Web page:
The sale of long-range green laser pointers, which have temporarily blinded and disoriented pilots in the New York City area and nationwide, should be banned, Sen. Charles Schumer said Sunday.
At a news conference in Schumer's Manhattan office, one of four commercial pilots there said he was hit by a high-powered green laser pointer, which lit up his cockpit, forcing him to look away minutes before landing at LaGuardia Airport in 2012.
Veteran pilot Adam Chronas said he was over the Hudson River when he saw the light.StoryNYC man: I used laser pointer, not suspectStoryNYPD: Man charged after pointing laser that injures pilot
"We called it into air traffic control," Chronas said. "A NYPD helicopter was sent out to find the person, but they were never caught."
The lasers could be used by terrorists to bring down airplanes, said Schumer (D-N.Y.) The devices are cheap and easy to buy online and at trinket stores.
"Green lasers are the weapons of choice being used for evil purposes," he said. "We know terrorists are always looking for areas of weak points."
The lasers "should not take years but months," to ban, said Schumer, adding they can impair vision and possibly end pilots' careers. "There is no good reason for them to be legal."
Chronas said he suffered a headache after being hit by the laser.
Gabe Rubin, a 22-year pilot, said they are trained to look away from the lasers because they can seriously damage the eye. He said he has experienced three episodes of lasers hitting his plane in two years.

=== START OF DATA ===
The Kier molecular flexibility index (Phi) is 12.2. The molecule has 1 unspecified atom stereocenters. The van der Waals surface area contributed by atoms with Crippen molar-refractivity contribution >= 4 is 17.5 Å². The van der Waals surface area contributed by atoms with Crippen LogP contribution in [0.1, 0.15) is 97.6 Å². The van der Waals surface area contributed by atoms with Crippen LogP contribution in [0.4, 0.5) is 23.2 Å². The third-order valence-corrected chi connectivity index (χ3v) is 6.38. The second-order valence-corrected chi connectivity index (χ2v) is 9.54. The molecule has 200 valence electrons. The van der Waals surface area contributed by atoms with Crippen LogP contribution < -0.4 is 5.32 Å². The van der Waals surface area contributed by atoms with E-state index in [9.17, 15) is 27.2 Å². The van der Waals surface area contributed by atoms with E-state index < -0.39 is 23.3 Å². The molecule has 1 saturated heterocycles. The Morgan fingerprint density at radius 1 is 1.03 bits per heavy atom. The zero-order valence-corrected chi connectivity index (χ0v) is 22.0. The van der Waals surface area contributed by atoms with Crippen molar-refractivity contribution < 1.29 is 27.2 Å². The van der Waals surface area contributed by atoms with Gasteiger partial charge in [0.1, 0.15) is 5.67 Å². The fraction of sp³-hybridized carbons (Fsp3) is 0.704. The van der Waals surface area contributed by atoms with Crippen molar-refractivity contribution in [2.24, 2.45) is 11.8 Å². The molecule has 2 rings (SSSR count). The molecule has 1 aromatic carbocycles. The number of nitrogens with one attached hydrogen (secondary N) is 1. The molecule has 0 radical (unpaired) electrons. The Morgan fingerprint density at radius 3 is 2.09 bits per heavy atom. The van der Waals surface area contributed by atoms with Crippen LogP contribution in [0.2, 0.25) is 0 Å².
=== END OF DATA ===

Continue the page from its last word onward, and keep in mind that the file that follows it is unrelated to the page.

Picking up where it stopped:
Aiming green laser lights at aircraft "is no different than lighting up a cigarette in the bathroom of a plane," said Rubin, adding that a colleague who suffered severe eye damage from a green laser pointer will never fly again.
Schumer said he is confident the Food and Drug Administration will ban the green lasers after it reviews its policy rules on the high-powered laser lights. They are "intended for use only by licensed medical professionals, trained operators, or other approved users," according to the FDA website.
The agency says it "is working to identify manufacturers of overpowered green, blue and violet laser pointers and other illegal laser products and will take action to prevent unsafe products from being sold in the United States."
Last week, a Bronx man was charged with pointing a green laser at a commercial plane at LaGuardia. The case was referred to federal prosecutors at the Southern District of New York, said Bronx district attorney spokesman Terry Raskyn.